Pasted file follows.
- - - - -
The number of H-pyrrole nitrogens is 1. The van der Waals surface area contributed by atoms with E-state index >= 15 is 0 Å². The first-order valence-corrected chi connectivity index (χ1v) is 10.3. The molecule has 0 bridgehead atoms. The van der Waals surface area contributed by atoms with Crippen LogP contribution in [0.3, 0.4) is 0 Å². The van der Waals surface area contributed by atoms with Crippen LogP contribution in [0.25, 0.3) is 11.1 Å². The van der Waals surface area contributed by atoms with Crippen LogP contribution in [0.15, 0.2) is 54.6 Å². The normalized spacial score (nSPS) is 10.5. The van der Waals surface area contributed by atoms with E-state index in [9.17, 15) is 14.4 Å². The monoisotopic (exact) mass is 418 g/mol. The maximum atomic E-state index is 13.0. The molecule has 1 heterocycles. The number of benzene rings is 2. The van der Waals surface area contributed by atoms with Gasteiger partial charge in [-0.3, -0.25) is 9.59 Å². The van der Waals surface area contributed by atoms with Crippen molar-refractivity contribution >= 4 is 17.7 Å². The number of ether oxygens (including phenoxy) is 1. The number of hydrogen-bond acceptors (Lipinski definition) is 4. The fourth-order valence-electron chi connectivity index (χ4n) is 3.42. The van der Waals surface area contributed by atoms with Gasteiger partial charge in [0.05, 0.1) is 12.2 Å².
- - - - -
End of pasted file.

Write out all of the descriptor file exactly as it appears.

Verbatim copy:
The number of H-pyrrole nitrogens is 1. The van der Waals surface area contributed by atoms with E-state index >= 15 is 0 Å². The first-order valence-corrected chi connectivity index (χ1v) is 10.3. The molecule has 0 bridgehead atoms. The van der Waals surface area contributed by atoms with Crippen LogP contribution in [0.3, 0.4) is 0 Å². The van der Waals surface area contributed by atoms with Crippen LogP contribution in [0.25, 0.3) is 11.1 Å². The van der Waals surface area contributed by atoms with Crippen LogP contribution in [0.15, 0.2) is 54.6 Å². The normalized spacial score (nSPS) is 10.5. The van der Waals surface area contributed by atoms with E-state index in [9.17, 15) is 14.4 Å². The monoisotopic (exact) mass is 418 g/mol. The maximum atomic E-state index is 13.0. The molecule has 1 heterocycles. The number of benzene rings is 2. The van der Waals surface area contributed by atoms with Gasteiger partial charge in [-0.3, -0.25) is 9.59 Å². The van der Waals surface area contributed by atoms with Crippen molar-refractivity contribution >= 4 is 17.7 Å². The number of ether oxygens (including phenoxy) is 1. The number of hydrogen-bond acceptors (Lipinski definition) is 4. The fourth-order valence-electron chi connectivity index (χ4n) is 3.42. The van der Waals surface area contributed by atoms with Gasteiger partial charge in [0.05, 0.1) is 12.2 Å².